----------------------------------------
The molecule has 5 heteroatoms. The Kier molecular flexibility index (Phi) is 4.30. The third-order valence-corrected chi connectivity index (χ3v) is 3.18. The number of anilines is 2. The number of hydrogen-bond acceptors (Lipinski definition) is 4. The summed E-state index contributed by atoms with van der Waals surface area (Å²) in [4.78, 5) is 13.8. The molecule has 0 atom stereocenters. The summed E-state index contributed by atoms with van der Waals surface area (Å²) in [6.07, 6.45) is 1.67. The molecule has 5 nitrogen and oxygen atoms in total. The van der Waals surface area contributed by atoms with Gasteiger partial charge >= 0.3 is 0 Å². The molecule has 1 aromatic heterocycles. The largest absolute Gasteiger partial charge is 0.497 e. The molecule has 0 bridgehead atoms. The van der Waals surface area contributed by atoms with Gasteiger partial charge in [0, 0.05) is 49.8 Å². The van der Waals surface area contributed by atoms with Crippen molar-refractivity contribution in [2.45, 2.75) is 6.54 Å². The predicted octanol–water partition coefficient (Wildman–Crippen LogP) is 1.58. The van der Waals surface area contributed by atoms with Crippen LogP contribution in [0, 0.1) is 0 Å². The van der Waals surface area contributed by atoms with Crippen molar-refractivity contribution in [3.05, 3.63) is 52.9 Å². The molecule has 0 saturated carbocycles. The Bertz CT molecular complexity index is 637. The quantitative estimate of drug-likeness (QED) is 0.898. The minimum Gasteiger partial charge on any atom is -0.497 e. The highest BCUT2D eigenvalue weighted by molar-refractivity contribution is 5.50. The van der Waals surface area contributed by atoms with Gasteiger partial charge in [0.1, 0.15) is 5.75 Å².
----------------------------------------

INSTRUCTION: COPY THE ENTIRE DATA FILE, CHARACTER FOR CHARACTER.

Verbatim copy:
The molecule has 5 heteroatoms. The Kier molecular flexibility index (Phi) is 4.30. The third-order valence-corrected chi connectivity index (χ3v) is 3.18. The number of anilines is 2. The number of hydrogen-bond acceptors (Lipinski definition) is 4. The summed E-state index contributed by atoms with van der Waals surface area (Å²) in [4.78, 5) is 13.8. The molecule has 0 atom stereocenters. The summed E-state index contributed by atoms with van der Waals surface area (Å²) in [6.07, 6.45) is 1.67. The molecule has 5 nitrogen and oxygen atoms in total. The van der Waals surface area contributed by atoms with Gasteiger partial charge >= 0.3 is 0 Å². The molecule has 1 aromatic heterocycles. The largest absolute Gasteiger partial charge is 0.497 e. The molecule has 0 bridgehead atoms. The van der Waals surface area contributed by atoms with Gasteiger partial charge in [0, 0.05) is 49.8 Å². The van der Waals surface area contributed by atoms with Crippen molar-refractivity contribution in [2.45, 2.75) is 6.54 Å². The predicted octanol–water partition coefficient (Wildman–Crippen LogP) is 1.58. The van der Waals surface area contributed by atoms with Crippen LogP contribution in [0, 0.1) is 0 Å². The van der Waals surface area contributed by atoms with Crippen molar-refractivity contribution in [3.05, 3.63) is 52.9 Å². The molecule has 0 saturated carbocycles. The Bertz CT molecular complexity index is 637. The quantitative estimate of drug-likeness (QED) is 0.898. The minimum Gasteiger partial charge on any atom is -0.497 e. The highest BCUT2D eigenvalue weighted by molar-refractivity contribution is 5.50. The van der Waals surface area contributed by atoms with Gasteiger partial charge in [0.1, 0.15) is 5.75 Å².